The Supreme Court released the oral argument calendars for the February and March sittings yesterday, leaving five granted cases unscheduled. Those cases are Christopher v. SmithKline Beecham Corp., Dorsey v. U.S., RadLAX Gateway Hotel v. Amalgamated Bank, Arizona v. U.S., and Match-E-Be-Nash-She-Wish Bank v. Patchak. Each of those cases will almost certainly be heard during the April sitting, which runs April 16-25.

Over the past few years, the Court has heard 8-10 cases during the April sitting, so the Court is expected to grant 3-5 cases in January with an eye towards hearing them during this Term. The presence of so many high-profile cases late in the Term–Perry v. Perez, Florida v. DHHS, and Arizona v. US–could lead the Court to hear fewer cases in April than it would otherwise.

A Big Little Case

Next Wednesday, the Supreme Court will hear arguments in an interesting case about water law in Montana, PPL Montana v. Montana. The case will be a difficult one for a variety of reasons and the Court is going to need all the help it can get with the case.

Luckily, the Court will have five-star help from the parties. The three advocates who will argue in that case–Paul Clement, Gregory Garre, and Edwin Kneedler–have a combined 200 arguments before the Supreme Court. Kneedler has 113, Clement has 54, and Garre has 33.

Star-studded oral arguments have become more and more common in recent years as the Supreme Court bar eats up an increasingly high percentage of cases. On the same day the Court hears PPL Montana it will also hear from another set of high-profile advocates in Mayo Collaborative Services v. Prometheus Lab. The advocates in that case–Stephen Shapiro, Donald Verilli, and Richard Bress–all qualify as “expert” Supreme Court litigators under Richard Lazarus’s definition of the term and combine for 50 total arguments (Shapiro (29), Verilli (14), Bress (7)).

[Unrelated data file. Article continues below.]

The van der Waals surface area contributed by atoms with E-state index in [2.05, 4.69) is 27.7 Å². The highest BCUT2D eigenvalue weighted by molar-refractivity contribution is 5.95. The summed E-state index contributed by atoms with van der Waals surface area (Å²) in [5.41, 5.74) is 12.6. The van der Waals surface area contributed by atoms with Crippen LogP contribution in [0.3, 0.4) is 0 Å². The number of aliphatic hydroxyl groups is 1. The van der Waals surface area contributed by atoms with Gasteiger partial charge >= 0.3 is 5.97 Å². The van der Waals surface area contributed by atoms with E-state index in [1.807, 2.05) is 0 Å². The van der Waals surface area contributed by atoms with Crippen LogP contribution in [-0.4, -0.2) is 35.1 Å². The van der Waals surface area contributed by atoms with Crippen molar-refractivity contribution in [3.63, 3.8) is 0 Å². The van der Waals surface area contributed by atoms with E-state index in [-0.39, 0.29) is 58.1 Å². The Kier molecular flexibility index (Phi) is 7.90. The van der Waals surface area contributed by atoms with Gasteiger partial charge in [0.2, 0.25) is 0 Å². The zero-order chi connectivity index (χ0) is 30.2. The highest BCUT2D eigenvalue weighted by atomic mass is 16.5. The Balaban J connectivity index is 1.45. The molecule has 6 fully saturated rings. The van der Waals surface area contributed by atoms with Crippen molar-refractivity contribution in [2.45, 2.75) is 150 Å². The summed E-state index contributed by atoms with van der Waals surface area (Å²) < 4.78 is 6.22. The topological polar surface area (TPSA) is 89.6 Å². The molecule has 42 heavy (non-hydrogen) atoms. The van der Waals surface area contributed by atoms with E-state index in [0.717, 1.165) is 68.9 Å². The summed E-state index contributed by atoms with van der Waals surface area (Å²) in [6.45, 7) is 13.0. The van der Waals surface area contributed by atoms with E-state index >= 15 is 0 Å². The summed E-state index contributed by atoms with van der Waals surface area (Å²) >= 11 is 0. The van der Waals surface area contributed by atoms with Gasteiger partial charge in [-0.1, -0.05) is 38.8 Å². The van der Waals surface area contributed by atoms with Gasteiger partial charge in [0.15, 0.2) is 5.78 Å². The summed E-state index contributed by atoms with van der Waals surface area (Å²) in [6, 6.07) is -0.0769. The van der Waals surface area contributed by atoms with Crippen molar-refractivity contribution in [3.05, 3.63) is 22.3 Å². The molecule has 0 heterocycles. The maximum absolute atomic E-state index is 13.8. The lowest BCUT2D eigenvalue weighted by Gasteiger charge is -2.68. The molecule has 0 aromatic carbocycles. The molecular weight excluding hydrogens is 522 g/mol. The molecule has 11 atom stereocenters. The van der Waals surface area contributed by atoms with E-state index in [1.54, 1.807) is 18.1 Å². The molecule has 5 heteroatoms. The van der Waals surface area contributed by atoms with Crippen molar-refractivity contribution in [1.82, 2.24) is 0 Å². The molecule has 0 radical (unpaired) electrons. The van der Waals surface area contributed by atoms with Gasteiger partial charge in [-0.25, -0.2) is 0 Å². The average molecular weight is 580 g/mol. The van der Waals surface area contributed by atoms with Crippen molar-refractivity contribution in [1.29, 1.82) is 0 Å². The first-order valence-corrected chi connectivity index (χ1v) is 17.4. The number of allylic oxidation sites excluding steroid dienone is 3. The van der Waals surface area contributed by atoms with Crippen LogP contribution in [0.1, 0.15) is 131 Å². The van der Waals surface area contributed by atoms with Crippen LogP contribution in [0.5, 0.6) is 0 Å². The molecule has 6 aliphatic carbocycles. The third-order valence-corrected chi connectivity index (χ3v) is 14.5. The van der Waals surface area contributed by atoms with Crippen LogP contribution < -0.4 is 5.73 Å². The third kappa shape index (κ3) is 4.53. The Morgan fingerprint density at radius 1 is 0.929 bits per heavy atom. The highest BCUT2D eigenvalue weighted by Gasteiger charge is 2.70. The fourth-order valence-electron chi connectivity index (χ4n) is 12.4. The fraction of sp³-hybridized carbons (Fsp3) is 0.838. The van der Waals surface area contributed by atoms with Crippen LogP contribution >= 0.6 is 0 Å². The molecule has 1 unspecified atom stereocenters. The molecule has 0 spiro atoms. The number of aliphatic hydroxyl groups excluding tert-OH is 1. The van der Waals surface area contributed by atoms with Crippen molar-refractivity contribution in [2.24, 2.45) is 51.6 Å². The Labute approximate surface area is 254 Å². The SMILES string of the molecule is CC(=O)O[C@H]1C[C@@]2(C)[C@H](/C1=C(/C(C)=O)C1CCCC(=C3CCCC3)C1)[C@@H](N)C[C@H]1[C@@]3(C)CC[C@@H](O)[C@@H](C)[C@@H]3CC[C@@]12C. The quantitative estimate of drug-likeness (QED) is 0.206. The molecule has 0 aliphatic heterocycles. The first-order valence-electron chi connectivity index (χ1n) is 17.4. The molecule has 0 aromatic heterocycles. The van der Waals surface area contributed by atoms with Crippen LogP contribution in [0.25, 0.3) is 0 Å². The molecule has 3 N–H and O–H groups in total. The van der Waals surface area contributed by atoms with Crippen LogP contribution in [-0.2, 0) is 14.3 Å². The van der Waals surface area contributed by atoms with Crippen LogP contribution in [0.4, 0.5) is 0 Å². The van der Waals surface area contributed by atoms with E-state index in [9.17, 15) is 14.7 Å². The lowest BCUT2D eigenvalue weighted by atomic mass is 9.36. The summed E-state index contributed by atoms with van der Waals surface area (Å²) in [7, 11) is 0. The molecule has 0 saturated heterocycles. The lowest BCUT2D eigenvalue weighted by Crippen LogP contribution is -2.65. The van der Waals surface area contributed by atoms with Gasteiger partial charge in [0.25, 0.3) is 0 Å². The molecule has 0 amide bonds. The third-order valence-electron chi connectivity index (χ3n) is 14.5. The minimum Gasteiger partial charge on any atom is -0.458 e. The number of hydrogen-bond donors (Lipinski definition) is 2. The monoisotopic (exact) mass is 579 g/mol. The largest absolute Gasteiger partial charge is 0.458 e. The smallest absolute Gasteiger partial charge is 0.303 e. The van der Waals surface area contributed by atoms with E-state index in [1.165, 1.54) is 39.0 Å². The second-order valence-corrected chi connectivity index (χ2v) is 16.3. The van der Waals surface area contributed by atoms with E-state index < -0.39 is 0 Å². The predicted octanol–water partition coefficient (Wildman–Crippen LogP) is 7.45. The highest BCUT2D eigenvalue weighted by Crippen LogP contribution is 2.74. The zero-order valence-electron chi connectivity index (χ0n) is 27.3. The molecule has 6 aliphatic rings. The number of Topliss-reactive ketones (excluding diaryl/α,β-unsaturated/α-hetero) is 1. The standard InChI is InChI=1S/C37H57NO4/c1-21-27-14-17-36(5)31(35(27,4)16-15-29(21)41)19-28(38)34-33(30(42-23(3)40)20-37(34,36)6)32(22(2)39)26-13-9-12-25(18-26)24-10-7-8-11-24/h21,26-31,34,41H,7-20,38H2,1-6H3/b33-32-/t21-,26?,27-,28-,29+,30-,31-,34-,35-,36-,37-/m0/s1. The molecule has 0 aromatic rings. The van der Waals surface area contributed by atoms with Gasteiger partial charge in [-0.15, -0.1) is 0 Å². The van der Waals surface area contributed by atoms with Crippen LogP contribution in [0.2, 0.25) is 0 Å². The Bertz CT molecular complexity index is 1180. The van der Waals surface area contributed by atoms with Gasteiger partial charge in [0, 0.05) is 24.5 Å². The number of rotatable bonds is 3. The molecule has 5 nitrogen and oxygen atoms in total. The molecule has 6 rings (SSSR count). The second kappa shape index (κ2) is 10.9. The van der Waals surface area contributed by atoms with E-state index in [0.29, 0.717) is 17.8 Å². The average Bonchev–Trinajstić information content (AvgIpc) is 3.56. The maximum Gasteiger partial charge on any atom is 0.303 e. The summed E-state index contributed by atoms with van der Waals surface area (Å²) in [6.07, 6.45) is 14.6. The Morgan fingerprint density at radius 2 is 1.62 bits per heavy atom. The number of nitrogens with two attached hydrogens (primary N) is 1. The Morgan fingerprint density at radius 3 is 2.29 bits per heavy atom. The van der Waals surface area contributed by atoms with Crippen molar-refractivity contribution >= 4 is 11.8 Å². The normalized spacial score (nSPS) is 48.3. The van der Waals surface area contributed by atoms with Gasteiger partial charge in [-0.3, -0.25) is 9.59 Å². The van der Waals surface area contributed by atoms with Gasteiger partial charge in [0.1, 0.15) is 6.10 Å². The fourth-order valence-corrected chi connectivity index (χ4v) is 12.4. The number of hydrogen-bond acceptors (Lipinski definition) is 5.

In all, the six advocates arguing on Wednesday, December 7 will have a total of 250 arguments between them. What a remarkable day at the Court!

Justice Kagan and Miguel Estrada have had a long relationship that has confounded and surprised many of their skeptics. At Kagan’s confirmation hearing, Estrada waxed poetic about her abilities and good humor while Kagan volunteered that Estrada was “qualified to sit as a Supreme Court Justice.” They first met at Harvard Law School when they were assigned to sit next to each other during each class of their first years.

Well, friendship with a Supreme Court justice has its perks. This week, the Supreme Court appointed Miguel Estrada to defend the decision below in Hill v. United States. Since appointed amici are chosen by the Circuit Justice for the circuit from which a case arose, Justice Kagan was likely tasked with finding an amici to appoint. This was her first appointment.

(H/T to Michelle Olson at Appellate Daily)

In the past, we’ve profiled notable advocates and judges that were in the news. This is the first in a series of posts about the advocates who will be arguing in the Healthcare Cases.

On November 18, the Supreme Court invited H. Bartow Farr to brief and argue an important point of law in the Healthcare Cases: that the minimum care provision of the Affordable Care Act is severable from the rest of the statute. Although Farr may be among the least well-known advocates arguing in the Healthcare cases, he has long held a sterling reputation within the Supreme Court Bar. I’ve created a brief profile of Farr to show he achieved such an impressive reputation at the Court and within the bar.


I. The Basics


Full name: Henry Bartow Farr III
Born: November 11, 1944 (Age 67)
Undergraduate: A.B. Princeton (1966)
Law School: J.D. Arizona State University (1973), summa cum laude; Editor-in-Chief of the Arizona State Law Journal
Clerkship: Justice William H. Rehnquist (1973-1974)
Government Experience: Assistant to the Solicitor General (1976-1978)
Current Firm: Farr & Taranto (1981-present)
Supreme Court Arguments: 30

II. Appellate Experience


Farr’s resume boasts at least two of the standard characteristics of a modern Supreme Court litigator: a Supreme Court clerkship and a stint in the Office of the Solicitor General. His law school pedigree diverges from the norm–he attended Arizona State University School of Law–but he graduated summa cum laude and served as editor-in-chief of the law review during his time there.